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Activist Communiqué: Decolonizing ‘Occupy’ Toronto

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As Toronto welcomed the hope of spring, a new General Assembly (GA) held its first of weekly Monday night meetings in the financial district at Cloud Gardens.

The new GA got right to work with its new 90 per cent consensus model that evening with 70 people in attendance. The new GA brought out more people than I have ever seen at a GA since we occupied St. James Park.

There were lots of old faces from the park who greeted each other - despite not seeing each other when the park was shut down by police on November 24, 2011 - as if they had never left the park.
First order of business - to deal with Occupy Toronto's lack of an anti-oppression policy - was to pass a living document policy: Decolonization of Occupy Toronto.

After a 40 minute question and answer period, this policy was passed with 100 per cent consensus (despite only needing 90 per cent. The policy passed with cheers of delight from the participants and people like myself who had been consulted on the proposal itself.

Here is the text of that proposal; again, as a living document, it is always open to amendment. I would like to thank Occupy Denver and Occupy Wall Street for their hard decolonizing work that set the ground work for Occupy Toronto.

Proposal: For the Monday GA to adopt the following statement and principles on decolonization as a framework for organizing our work through the new GA. Propose that we adopt these principles as a working statement, recognizing we need to seek input from our allies in the city to help build this living document.

Decolonizing ‘Occupy' Toronto

Following the rich tradition of Indigenous people and people of colour who have fought for self-determination, decolonizing ‘Occupy' Toronto means aspiring to win struggles for liberation by placing Indigenous people, people of color, people with disabilities, psychiatric survivors, homeless people, low income or working class people, immigrants, gender non-conforming persons, women, and queers at the center of our collective struggle.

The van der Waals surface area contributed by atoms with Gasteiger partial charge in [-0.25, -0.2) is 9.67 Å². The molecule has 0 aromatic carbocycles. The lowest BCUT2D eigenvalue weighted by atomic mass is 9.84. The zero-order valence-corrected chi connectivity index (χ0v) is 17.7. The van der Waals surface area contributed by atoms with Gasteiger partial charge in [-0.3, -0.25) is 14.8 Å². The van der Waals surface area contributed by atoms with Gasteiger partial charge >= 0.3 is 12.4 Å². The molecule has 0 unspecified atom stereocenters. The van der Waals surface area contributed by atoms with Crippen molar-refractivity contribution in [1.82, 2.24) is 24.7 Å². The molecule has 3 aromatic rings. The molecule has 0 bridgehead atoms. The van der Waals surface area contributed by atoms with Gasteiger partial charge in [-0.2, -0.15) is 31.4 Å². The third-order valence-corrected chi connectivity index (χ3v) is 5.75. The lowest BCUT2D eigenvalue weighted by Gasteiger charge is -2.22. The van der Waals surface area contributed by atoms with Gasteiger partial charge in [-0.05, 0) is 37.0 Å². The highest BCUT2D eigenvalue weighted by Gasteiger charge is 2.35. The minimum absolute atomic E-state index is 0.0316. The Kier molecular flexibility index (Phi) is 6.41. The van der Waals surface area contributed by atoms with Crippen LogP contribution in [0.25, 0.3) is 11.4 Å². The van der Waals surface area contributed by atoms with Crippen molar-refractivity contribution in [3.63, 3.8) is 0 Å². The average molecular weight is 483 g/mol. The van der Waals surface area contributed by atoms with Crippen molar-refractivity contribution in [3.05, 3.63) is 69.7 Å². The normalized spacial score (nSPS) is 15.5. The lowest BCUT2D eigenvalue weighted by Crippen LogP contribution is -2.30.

In addition, we commit to creating political structures and community events that welcome Toronto's residents, 47% of whom are people of color. Further, we commit to respecting the lands upon which we organize in our thoughts, planning and messaging to others. We will acknowledge the lands we stand upon before meetings, GA's and/or public events.

As a place of unity, we adopt the following statements as part of a living document upon which we base our struggle against the 1%, corporate greed, colonialism and the exploitation of Mother Earth.

1) We acknowledge that Canada is a colonial and capitalist country, a country of settlers, built upon the land of Indigenous nations;

2) We acknowledge that systemic racism exists in Canada, where Indigenous people and people of colour are disproportionately jailed and impoverished by policies - deliberate or not - that are enforced and enacted by the Canadian State;

3) We demand that the colonial government of Canada honor all treaties signed with all Indigenous nations whose lands are now collectively referred to as "Canada" and that the government respect the right of Indigenous nations to self-determination, with or without Treaty signatures.

4) We recognize that oppression and colonization are systemic, they are a product of histories and contexts that go far beyond individuals and their specific histories;

5) We recognize that oppression and colonization are structural, in that it is not just the hurt feelings of individuals affected but rather the daily grind of lack of housing, of policing, of joblessness, of immense material impacts;

6) We recognize that oppression and colonization are intersectional - that is there isn't a hierarchy of oppression that any one individual feels but complex structural and systemic inequities that affect an individual and peoples differently;

7) We seek decolonization through transformative processes, rather than through the attainment of reforms;

8) We recognize that people are individually traumatized differently, be it through intergenerational trauma or direct experience and require different supports in terms of healing and transformation;

9) We believe that, for us, decolonizing our communities and ourselves requires a collective effort rooted in compassion, wisdom, humility and collective consciousness.

10) We will take direction from impacted communities when organizing around issues that impact those communities directly and respect the sovereign right and knowledge of the individual nations on Turtle Island.

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